What a crying shame. The Leyland P76 was a car that deserved to do a whole lot better than it was ever allowed. The bottom line is it bombed, but not necessarily through design so much as its parent not having the investment budget to iron out its glitches, either before or after production.
Mind you, even now, I have a mate with two P76s and he won’t have a thing said against them. Decades on, his opinion is that they are the greatest thing ever designed and manufactured in Australia. Just please don’t talk to him about cost of maintenance.
On the basic point, he’s both right and wrong. The concept was drawn loosely on an English design related to the Rover SD-1, so the substructure came from within the stable and could be readily adapted to Australian manufacture. One of the best features was the modern (for the day) wedge shape created within the Italian design house Michelotti. It, though, became bastardised with Australian detail changes spoiling the end result.
Through the 1960s, Australians bought anything, provided it had four doors and was equipped with a big, lazy six-cylinder engine, backed up with the option of a grunty V8. Holden, Ford and Chrysler dominated the market with such packages in their Kingswood, Falcon and Valiant models. Leyland had plans to set a new benchmark in the sector.
The company decided in the mid-’60s that the market needed something better than the Tasman and Kimberly, which were effectively the Austin 1800, upgraded with a 2.2-litre east-west six-cylinder engine. The plan was to manufacture two cars, model A (which became the Marina, and let’s not go there) and model B, a car to match and beat the three competitors on style, space and to be more serviceable than all: Project 76, or P76 as it would be known, was born.
Amidst great fanfare, the Leyland P76 hit the Australian market in 1973. Press reviews of the day raved over its general poise, its comfort, its fuel consumption and its size. Much was made of the fact a 44 gallon (200L) drum would fit comfortably in the boot! So impressed was Wheels magazine, they made the new design their Car Of The Year! This came home to bite them on their hindquarters. Up until then, Wheels had limited the car of the year to Australian-manufactured vehicles only. There were suggestions they’d been blinded and simply made the award because of a lack of any real quality in the cars it faced. From 1974, the award was opened to imported cars as well.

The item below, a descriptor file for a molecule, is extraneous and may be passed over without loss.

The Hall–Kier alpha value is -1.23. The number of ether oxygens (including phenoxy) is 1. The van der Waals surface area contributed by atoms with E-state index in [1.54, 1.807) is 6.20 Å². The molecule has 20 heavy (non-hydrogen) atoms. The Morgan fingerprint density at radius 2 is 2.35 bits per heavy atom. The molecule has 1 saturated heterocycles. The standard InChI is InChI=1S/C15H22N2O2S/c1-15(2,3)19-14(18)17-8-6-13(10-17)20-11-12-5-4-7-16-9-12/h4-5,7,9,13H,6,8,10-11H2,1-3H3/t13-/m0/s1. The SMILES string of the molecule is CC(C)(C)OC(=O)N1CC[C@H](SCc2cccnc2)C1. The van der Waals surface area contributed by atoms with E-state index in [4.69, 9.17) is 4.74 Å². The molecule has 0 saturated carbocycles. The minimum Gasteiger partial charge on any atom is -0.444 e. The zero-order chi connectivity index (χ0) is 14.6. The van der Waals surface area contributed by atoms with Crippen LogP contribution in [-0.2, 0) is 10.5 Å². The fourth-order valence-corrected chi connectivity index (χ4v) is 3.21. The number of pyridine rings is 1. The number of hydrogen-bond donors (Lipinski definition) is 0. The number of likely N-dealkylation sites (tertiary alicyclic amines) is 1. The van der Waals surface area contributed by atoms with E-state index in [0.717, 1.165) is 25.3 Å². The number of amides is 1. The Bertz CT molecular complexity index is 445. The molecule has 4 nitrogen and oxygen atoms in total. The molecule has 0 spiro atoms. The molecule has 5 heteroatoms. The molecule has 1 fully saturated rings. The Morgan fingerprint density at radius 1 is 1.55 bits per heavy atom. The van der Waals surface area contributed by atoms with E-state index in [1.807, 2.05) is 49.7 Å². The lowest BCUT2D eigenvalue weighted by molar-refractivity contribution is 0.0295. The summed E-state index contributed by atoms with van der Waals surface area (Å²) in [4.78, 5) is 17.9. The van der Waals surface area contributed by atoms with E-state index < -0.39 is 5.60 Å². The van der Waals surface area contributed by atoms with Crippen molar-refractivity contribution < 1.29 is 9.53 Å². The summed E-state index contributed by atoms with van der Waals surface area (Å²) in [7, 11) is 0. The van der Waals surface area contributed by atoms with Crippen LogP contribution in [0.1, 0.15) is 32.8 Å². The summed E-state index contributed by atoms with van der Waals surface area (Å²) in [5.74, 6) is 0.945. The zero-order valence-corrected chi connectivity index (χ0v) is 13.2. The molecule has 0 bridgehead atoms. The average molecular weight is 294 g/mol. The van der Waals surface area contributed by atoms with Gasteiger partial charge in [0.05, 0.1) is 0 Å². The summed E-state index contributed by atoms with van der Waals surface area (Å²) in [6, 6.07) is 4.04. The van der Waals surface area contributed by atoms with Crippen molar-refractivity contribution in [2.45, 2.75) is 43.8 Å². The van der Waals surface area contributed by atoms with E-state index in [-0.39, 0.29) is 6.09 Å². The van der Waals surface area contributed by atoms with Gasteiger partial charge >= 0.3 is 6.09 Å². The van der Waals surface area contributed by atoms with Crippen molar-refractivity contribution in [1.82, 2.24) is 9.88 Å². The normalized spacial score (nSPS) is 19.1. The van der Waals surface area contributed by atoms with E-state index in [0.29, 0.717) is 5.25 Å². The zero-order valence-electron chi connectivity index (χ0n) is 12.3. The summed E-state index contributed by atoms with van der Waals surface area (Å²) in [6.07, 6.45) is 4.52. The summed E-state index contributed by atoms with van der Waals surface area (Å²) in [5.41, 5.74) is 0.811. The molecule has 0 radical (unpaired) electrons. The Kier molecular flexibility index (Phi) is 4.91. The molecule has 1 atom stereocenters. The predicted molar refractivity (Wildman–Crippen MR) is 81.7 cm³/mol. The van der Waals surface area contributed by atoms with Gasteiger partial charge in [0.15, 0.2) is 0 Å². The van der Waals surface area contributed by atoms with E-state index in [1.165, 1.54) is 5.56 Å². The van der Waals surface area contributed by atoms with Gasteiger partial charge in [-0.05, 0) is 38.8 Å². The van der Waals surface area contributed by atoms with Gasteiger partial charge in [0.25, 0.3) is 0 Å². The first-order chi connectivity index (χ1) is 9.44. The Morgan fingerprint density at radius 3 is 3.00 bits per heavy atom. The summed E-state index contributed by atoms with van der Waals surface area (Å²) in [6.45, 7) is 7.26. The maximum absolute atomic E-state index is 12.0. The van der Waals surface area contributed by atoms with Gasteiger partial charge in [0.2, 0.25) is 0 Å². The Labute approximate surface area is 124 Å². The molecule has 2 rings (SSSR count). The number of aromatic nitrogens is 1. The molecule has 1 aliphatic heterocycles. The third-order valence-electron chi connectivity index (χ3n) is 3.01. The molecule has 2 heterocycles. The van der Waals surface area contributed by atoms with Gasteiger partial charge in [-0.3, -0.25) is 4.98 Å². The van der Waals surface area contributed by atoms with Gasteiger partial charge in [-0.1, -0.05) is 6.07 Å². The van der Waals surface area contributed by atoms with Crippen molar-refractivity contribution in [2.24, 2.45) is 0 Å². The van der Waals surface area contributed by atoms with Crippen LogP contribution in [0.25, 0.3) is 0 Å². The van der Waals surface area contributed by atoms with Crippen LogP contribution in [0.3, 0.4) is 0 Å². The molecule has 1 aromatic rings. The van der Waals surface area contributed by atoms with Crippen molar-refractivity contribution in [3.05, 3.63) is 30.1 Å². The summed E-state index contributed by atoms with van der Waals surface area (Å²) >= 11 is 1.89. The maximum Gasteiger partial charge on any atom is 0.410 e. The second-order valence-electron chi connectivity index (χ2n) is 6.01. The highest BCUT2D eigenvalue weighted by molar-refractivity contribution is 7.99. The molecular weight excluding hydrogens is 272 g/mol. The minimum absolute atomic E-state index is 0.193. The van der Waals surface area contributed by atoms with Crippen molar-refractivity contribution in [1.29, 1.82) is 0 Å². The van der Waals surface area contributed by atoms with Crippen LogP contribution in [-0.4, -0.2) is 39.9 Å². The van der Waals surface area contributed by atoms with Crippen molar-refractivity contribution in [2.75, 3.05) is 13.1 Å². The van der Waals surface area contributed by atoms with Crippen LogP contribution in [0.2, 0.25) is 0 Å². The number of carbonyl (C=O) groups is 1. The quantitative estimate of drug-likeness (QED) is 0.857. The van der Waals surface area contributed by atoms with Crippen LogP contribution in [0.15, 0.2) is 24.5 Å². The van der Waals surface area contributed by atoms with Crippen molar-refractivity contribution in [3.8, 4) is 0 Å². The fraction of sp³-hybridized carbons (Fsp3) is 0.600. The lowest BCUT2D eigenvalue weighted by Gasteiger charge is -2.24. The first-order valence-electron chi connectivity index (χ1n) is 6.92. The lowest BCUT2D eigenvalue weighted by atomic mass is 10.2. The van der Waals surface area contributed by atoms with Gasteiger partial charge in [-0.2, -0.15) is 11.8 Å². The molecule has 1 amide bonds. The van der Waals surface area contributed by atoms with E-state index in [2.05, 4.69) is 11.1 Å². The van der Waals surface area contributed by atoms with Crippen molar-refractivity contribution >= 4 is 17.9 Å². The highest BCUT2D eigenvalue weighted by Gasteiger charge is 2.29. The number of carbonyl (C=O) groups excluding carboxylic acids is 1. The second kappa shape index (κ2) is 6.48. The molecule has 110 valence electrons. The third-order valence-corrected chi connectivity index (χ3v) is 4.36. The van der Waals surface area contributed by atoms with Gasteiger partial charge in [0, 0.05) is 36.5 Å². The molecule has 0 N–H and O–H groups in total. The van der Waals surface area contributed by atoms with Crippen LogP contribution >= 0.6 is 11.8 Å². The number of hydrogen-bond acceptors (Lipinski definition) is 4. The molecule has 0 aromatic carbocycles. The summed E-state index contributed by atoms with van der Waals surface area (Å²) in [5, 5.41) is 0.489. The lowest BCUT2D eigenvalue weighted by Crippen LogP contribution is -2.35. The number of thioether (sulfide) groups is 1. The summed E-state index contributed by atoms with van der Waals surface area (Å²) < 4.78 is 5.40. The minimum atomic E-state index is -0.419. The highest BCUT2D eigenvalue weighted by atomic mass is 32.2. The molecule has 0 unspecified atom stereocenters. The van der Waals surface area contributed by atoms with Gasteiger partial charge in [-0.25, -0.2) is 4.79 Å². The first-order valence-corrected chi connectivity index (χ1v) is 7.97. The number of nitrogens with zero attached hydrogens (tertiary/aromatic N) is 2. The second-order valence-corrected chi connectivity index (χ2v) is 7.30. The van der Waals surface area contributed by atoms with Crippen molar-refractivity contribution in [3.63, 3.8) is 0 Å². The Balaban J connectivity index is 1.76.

Warning signs were out there from the start. Windows would jam and even drop out while being wound up or down, or even as a door was closed, wheels fell off more than one car, the motor reporter for one journal had the steering column drop in his lap while driving. A hesitancy hit sales when owners who’d forked out their hard-earned discovered their new pride and joy was a problem child and complaints began to mount up. Exponentially.
A common problem was poor sealing of the windscreen and doors. Driving in the rain was fraught with potential to get personally wet or end up with water over the carpet in the footwell. Another, when driving with the windows down to enjoy a cooling blast of air (air-conditioning was relatively rare back then) was the likelihood the rear window would blow out. The exhaust ran too close to the floor, causing many floor carpets to smoulder (perhaps there was sense in having water enter, after all). The optional V8 engine tended to overheat and, an alloy design, was susceptible to sever corrosion.
The car looked good, it was spacious, it was comfortable, it was economical, it drove well, and it easily covered the long distances Australians expected of their cars, but quality control issues effectively caused the demise of the P76. The company that created a new design for an incredibly miniscule $21 million (even in its day; by 2006 when GMH released its VE Commodore, its development was $1 billion) simply did not have the money available to right the car’s wrongs. It died within two years, with less than 18,000 sales to its credit.
As I say, a crying shame…